Purified EAT37246 recombinant protein was screened against the aromatic amino acids L-histidine, L-phenylalanine, L-tyrosine, L-dopa, and L-tryptophan. No product was detected in the reaction mixtures containing any aromatic amino acids except L-dopa, where a broad peak and a very minor peak were observed in the reaction mixtures (Fig. 2A). This broad peak was initially considered to be contaminates from substrate or nonenzymatic oxidation products from L-dopa. As incubation continued, the L-dopa peak decreased in concert with a concomitant increase of the broad peak (Fig. 2B & 2C), indicating that the broad peak was not contaminant of the substrate. The broad peak was not observed when D-dopa was used in the reaction mixtures (not shown), also excluding the possibility of the broad peak being a nonenzymatic oxidation product of L-dopa. When Ddc recombinant protein was mixed with L-dopa, L-dopa was rapidly converted to dopamine and the broad peak was never observed even after an extended incubation period (not shown). These results demonstrate that EAT37246 recombinant protein uses L-dopa as its substrate, similar to Ddc, but its primary product is very different.
Chromatograms A, B, and C illustrate L-dopa remained and product formed (arrow pointed peaks) in L-dopa and recombinant EAT37246 protein reaction mixture at 15 min (A), 30 min (B) and 45 min (C) after incubation, respectively. The total volume of the reaction mixture was 100 µl, the amount of recombinant protein incorporated into the reaction mixture was 25 µg and the final concentration of L-dopa in the reaction mixture was 2 mM. The reaction mixtures were incubated at 25°C.
The common reaction mechanism of PLP-dependant enzymes likely applies to the EAT37246 recombinant protein and its L-dopa substrate. Accordingly, changes of L-dopa are probably limited to its carboxyl group, amino group or both. The very minor peak was identified as dopamine, which could mean that L-dopa was first decarboxylated to dopamine and dopamine was then converted to a product that behaves as a broad peak during chromatography. However, incubation of dopamine with EAT37246 recombinant protein did not result in the detection of the broad peak (not shown). When 3,4-dihydroxypyruvate (product of L-dopa half transamination) was analyzed under identical conditions, the compound eluted as a sharp peak and did not co-elute with the broad peak (not shown), eliminating the possibility of the broad peak as the product of L-dopa half transamination.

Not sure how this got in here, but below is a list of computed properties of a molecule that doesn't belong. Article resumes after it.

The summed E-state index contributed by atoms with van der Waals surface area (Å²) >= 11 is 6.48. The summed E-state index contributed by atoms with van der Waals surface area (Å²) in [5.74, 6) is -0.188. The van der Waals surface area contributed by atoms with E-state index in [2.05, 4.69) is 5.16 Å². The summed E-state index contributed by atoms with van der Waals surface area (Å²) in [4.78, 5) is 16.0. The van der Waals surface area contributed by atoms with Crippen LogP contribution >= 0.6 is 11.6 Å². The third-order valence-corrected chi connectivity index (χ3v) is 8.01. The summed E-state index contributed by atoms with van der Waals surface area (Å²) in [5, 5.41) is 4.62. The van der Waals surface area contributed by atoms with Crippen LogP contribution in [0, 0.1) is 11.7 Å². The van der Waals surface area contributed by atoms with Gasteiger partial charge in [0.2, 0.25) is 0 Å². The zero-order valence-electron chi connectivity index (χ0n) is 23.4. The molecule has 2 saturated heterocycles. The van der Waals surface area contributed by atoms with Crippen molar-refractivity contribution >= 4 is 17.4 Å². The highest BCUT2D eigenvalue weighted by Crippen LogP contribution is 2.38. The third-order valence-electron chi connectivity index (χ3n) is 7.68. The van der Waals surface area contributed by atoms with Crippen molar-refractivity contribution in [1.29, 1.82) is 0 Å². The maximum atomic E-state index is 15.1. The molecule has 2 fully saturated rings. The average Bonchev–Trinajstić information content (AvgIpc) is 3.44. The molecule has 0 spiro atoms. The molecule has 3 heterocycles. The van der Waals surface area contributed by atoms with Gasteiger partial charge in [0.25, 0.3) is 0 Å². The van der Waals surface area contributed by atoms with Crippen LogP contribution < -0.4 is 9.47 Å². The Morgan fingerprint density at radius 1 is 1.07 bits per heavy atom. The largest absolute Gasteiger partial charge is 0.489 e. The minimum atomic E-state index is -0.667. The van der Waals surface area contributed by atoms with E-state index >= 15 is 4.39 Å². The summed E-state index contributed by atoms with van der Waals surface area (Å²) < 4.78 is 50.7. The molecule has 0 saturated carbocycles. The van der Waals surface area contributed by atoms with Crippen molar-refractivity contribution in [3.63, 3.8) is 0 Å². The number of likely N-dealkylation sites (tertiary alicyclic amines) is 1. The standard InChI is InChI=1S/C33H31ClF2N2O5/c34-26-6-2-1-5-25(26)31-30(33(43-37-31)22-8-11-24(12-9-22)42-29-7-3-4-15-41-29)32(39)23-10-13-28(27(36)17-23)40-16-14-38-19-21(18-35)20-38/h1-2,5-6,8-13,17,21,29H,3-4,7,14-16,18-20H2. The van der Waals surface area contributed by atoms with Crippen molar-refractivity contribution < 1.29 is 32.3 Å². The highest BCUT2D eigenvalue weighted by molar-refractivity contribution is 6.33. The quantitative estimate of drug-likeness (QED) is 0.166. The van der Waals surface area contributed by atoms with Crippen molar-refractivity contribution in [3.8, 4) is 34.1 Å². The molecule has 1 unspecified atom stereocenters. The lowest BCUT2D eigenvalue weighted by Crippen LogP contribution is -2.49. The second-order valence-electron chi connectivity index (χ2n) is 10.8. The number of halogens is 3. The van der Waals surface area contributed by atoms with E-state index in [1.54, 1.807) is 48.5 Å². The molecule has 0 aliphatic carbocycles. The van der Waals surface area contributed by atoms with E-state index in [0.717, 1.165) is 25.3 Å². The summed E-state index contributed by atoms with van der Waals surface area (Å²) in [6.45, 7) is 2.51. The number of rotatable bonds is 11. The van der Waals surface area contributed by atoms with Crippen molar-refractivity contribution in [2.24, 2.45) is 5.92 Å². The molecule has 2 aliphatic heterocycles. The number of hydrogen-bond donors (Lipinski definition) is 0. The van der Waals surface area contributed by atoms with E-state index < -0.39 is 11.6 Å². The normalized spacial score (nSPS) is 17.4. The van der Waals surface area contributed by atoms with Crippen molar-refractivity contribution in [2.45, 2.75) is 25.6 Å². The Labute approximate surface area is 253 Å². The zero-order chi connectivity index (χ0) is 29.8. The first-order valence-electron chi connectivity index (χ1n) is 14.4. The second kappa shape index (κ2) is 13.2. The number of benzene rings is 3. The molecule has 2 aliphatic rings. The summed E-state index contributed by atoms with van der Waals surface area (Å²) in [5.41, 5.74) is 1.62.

It also is possible that L-dopa might first undergo decarboxylation, but the resulting dopamine is not released until it is oxidatively deaminated, leading to the production of 3,4-dihydroxyphenyl acetaldehyde (DHPAA). After the EAT37246 recombinant protein and L-dopa reaction mixtures were incubated and treated with sodium borohydride (NaBH4), followed by HPLC-ED analysis under the same conditions, the broad peak was converted to a very sharp peak (Fig. 3A–3C). Aldehyde and keto groups can be reduced to alcohol groups by NaBH4, which reduces DHPAA (if formed) to 3,4-dihydrophenylethanol (DHPE). Comparison of authentic DHPE standard with NaBH4-treated reaction mixtures determined that DHPE co-eluted with the NaBH4 reduced peak at different conditions of HPLC-ED analysis (not shown). Under weak acidic conditions during HPLC-ED analysis, the aldehyde group of DHPAA might undergo dynamic changes between enol-keto isomers, which might explain in part the broadness of the DHPAA peak (Fig. 4). These data provided sufficient evidence for the identification of DHPAA as the broad peak formed in the EAT37246 recombinant protein and L-dopa reaction mixture. The identity of the product as DHPAA was further verified by its mass spectrum by GC/MS (Fig. 5A). Based on its enzymatic product, we named EAT37246 DHPAA synthase. In Ae. aegypti, the EAT37247 and EAT37246 are encoded by two different genes, but their primary sequences are essentially the same except that residue Asn235 in EAT37246 is replaced by Tyr235 in EAT37247. Their extremely high sequence identity provides sufficient data to conclude that EAT37247 also is DHPAA synthase.